Of course, literary scholars can use my book as a starting point, catalyst, or reference work for their own in-depth scholarly studies of these and other works. For example, I can envision a number of scholars, from a variety of viewpoints, contributing essays to book collections devoted to different literary works. One possible collection that readily comes to mind would be devoted to David Mamet’s Glengarry Glen Ross. Other candidates for potential collections might include Howell’s The Rise of Silas Lapham, Norris’s The Octopus, Dreiser’s The Financer, Cahan’s The Rise of David Levinsky, Lewis’s Babbitt, Miller’s Death of a Salesman, Hawley’s Executive Suite, Lodge’s Nice Work, Sterner’s Other People’s Money, among others. It would be great if some of the contributing literary scholars to these volumes would come from pro-business, pro-capitalist thinkers such as Paul Cantor, Stephen Cox, Ryan McMaken, Sarah Skwire, Amy Willis, Michelle Vachris, and yourself. As you know most literary critics are from the left. Those mentioned above celebrate individualism and freedom in place of collectivism and determinism.
AM: What can be learned from business fiction?
EY: Fiction can be used to teach, explicate, and illustrate a wide range of business issues and concepts. Many fictional works address human problems in business such as managing interpersonal conflict and office politics; using different styles of management; the potential loss of one’s individuality as a person tends to become an “organization man”; the stultifying effect of routine in business; the difficulty in balancing work life and home life; hiring and keeping virtuous employees; maintaining one’s personal integrity while satisfying the company’s demands for loyalty, conformity and adaptation to the firm’s culture; communication problems a business may experience; fundamental moral dilemmas; depersonalization and mechanization of human relationships; and so on. Fictional works tend to describe human behavior and motivations more eloquently, powerfully, and engagingly than texts, articles, or cases typically do. Literary authors and filmmakers are likely to develop and present ideas through individual characters. They depict human insights and interests from the perspective of individuals within an organizational setting. Reading imaginative literature and watching films are excellent ways to develop critical thinking and to learn about values and character.
Many novels, plays, and films are concerned with the actual operation of the business system. Some deal directly with business problems such as government regulation, cost control, new product development, labor relations, environmental pollution, health and safety, plant openings and closings, tactics used and selection of takeover targets, structuring financial transactions, succession planning, strategic planning, the creation of mission statements, the company’s role in the community, social responsibility, etc. Assessing fictional situations makes a person more thoughtful, better prepared for situations, and better able to predict the consequences of alternative actions. Fiction can address both matters of morality and practical issues. There are many fine selections in literature and film which prompt readers to wrestle with business situations.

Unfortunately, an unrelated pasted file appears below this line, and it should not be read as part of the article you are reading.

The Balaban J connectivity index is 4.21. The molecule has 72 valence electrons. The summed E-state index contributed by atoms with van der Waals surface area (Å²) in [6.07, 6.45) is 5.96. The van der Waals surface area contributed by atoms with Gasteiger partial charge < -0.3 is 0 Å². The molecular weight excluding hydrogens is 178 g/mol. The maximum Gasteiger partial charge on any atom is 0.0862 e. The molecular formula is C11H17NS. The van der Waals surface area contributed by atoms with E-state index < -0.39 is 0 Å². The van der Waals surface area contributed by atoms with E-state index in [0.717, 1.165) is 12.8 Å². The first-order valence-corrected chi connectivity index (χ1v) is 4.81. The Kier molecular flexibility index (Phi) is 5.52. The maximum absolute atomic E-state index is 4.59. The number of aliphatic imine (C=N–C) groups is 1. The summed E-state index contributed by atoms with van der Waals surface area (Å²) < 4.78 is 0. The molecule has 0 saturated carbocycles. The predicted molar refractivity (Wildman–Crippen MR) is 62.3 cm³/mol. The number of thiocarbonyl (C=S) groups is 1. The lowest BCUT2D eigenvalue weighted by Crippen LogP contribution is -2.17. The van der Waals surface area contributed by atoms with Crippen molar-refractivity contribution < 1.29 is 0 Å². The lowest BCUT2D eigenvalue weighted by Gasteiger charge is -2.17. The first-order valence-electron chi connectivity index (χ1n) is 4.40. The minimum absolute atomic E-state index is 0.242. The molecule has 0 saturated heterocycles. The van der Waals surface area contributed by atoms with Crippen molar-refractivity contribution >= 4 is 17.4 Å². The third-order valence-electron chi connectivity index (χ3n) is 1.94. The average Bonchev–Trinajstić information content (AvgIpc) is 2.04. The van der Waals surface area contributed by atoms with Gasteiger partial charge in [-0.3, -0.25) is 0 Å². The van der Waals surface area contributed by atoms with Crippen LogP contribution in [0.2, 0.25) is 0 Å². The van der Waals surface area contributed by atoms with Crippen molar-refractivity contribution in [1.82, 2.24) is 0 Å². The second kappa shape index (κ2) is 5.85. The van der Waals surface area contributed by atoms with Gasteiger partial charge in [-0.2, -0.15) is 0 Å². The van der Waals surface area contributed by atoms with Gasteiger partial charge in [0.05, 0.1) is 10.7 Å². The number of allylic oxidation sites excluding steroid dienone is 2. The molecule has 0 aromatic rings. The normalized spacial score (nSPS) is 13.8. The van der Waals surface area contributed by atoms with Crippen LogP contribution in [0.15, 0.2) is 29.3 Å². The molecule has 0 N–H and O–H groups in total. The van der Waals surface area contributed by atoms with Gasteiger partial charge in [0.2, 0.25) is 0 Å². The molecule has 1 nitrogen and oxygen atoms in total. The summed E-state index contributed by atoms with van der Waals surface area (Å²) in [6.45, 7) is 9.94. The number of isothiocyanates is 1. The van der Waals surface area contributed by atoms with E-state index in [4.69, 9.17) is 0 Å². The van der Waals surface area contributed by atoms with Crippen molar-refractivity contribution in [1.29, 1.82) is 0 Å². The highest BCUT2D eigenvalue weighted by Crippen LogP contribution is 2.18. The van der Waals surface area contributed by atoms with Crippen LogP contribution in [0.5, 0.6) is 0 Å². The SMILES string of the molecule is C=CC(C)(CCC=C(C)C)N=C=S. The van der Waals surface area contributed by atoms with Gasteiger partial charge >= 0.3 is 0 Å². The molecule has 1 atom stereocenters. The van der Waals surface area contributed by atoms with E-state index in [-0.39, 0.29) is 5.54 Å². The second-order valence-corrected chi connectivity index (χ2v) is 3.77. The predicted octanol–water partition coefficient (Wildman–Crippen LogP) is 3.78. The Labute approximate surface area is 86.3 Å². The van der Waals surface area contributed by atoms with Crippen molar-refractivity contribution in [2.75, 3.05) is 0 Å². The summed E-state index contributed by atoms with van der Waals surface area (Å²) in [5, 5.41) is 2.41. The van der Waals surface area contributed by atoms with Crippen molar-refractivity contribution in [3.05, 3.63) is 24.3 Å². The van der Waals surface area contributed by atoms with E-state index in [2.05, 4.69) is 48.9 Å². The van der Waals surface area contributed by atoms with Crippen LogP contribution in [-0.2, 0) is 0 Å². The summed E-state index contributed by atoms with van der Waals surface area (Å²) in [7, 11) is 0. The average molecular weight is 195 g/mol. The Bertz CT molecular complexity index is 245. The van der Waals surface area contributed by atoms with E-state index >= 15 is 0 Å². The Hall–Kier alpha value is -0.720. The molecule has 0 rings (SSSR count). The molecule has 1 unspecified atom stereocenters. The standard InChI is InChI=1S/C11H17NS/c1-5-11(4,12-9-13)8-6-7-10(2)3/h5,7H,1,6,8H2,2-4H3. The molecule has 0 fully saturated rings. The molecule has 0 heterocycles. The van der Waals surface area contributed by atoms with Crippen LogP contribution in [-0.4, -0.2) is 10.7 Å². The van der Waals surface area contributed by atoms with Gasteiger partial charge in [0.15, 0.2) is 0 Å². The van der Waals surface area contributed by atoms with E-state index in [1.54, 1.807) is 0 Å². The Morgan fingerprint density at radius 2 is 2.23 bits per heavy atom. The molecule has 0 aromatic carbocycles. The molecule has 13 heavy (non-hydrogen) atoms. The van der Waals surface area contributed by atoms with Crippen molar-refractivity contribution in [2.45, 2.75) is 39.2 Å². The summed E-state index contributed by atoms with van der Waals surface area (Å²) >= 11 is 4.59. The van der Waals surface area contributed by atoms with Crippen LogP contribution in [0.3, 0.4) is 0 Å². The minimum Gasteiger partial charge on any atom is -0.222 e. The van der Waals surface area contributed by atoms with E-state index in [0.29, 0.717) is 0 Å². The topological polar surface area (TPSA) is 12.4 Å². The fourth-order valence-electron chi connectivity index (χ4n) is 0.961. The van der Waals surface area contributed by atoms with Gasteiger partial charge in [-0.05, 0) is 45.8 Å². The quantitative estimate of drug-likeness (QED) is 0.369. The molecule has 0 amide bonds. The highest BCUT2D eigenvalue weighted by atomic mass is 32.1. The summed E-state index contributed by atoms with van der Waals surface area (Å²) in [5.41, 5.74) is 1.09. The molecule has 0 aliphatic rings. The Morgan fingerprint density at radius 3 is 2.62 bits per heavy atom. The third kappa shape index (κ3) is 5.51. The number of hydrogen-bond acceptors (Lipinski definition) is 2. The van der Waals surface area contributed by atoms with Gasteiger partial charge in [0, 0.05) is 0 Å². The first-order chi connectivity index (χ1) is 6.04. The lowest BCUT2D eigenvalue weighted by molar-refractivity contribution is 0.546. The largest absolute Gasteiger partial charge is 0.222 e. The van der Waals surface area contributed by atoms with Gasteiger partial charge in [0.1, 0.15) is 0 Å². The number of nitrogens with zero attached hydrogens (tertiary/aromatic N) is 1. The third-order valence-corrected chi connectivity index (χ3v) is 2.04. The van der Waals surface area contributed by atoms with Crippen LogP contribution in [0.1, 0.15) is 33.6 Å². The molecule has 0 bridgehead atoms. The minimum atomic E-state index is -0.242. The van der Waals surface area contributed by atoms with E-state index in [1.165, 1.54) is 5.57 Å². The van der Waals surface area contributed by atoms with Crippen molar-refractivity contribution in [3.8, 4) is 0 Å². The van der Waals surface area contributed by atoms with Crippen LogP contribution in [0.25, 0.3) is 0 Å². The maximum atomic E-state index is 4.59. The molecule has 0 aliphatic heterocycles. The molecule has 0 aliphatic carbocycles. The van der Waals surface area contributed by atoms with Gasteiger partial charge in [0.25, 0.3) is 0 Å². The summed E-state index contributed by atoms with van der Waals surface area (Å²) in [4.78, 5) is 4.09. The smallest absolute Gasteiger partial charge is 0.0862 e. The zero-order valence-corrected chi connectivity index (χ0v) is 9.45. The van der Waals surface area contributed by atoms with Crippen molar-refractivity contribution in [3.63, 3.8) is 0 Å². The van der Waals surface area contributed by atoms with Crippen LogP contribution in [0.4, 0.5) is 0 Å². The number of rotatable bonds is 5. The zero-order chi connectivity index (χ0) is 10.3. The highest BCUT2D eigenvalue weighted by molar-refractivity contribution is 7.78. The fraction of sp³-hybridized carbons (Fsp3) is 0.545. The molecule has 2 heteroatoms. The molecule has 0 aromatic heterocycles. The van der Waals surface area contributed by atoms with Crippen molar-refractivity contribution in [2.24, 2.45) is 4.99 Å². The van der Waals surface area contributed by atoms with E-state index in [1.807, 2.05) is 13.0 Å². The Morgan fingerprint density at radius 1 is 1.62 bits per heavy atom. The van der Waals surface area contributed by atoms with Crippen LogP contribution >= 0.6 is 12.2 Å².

Older novels, plays, and films can supply information on the history of a subject or topic. They can act as historical references for actual past instances and can help students to understand the reasons for successes and failures of the past. Older literature can provide a good history lesson and can help people to understand the development of our various businesses and industries. These stories can be inspiring and motivational and can demonstrate how various organizations and managers were able to overcome obstacles, adapt, and survive. Fictional works are cultural artifacts from different time periods that can be valuable when discussing the history of business. Many fictional works present history in a form that is more interesting than when one just reads history books.
Imaginative literature reflects a variety of cultural, social, ethical, political, economic, and philosophical perspectives that have been found in American society. Various images of businessmen have appeared in fictional works. These include the businessman as Scrooge-like miser, confidence man, robber baron, hero, superman, technocrat, organization man, small businessman, buffoon, rugged individualist, corporate capitalist, financial capitalist, man of integrity, etc.
AM: How will your teaching approach change in your Business Through Literature course now that you have published your own book on the subject?
EY: In the past students in this course have read, analyzed, and discussed novels, plays, and films. Each student prepared a minimum of 6 short papers (2000 words each) on the assigned works. Grades were based on these papers and class discussions.